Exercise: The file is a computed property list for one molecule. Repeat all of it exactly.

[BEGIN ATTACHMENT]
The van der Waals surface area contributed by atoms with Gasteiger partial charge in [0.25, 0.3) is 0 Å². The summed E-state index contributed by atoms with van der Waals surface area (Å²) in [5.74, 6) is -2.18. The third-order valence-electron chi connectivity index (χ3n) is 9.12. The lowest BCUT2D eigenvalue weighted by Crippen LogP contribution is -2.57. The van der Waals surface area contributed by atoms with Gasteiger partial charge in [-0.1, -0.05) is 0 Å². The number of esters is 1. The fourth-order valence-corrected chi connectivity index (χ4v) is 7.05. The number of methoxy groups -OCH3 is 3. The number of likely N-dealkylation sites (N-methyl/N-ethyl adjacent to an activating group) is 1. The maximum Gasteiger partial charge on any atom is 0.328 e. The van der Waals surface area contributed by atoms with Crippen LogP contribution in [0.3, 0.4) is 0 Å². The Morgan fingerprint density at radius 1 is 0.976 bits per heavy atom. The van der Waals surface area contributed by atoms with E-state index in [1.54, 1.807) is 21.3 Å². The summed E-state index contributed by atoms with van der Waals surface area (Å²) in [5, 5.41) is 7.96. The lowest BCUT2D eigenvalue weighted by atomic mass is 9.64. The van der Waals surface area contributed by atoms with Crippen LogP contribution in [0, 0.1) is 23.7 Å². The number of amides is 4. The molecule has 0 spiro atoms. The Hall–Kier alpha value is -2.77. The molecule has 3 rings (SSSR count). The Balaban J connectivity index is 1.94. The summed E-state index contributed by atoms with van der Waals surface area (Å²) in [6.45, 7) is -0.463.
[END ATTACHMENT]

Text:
The van der Waals surface area contributed by atoms with Gasteiger partial charge in [0.25, 0.3) is 0 Å². The summed E-state index contributed by atoms with van der Waals surface area (Å²) in [5.74, 6) is -2.18. The third-order valence-electron chi connectivity index (χ3n) is 9.12. The lowest BCUT2D eigenvalue weighted by Crippen LogP contribution is -2.57. The van der Waals surface area contributed by atoms with Gasteiger partial charge in [-0.1, -0.05) is 0 Å². The number of esters is 1. The fourth-order valence-corrected chi connectivity index (χ4v) is 7.05. The number of methoxy groups -OCH3 is 3. The number of likely N-dealkylation sites (N-methyl/N-ethyl adjacent to an activating group) is 1. The maximum Gasteiger partial charge on any atom is 0.328 e. The van der Waals surface area contributed by atoms with Crippen LogP contribution in [0.3, 0.4) is 0 Å². The Morgan fingerprint density at radius 1 is 0.976 bits per heavy atom. The van der Waals surface area contributed by atoms with E-state index in [1.54, 1.807) is 21.3 Å². The summed E-state index contributed by atoms with van der Waals surface area (Å²) in [5, 5.41) is 7.96. The lowest BCUT2D eigenvalue weighted by atomic mass is 9.64. The van der Waals surface area contributed by atoms with Crippen LogP contribution in [0, 0.1) is 23.7 Å². The number of amides is 4. The molecule has 0 spiro atoms. The Hall–Kier alpha value is -2.77. The molecule has 3 rings (SSSR count). The Balaban J connectivity index is 1.94. The summed E-state index contributed by atoms with van der Waals surface area (Å²) in [6.45, 7) is -0.463.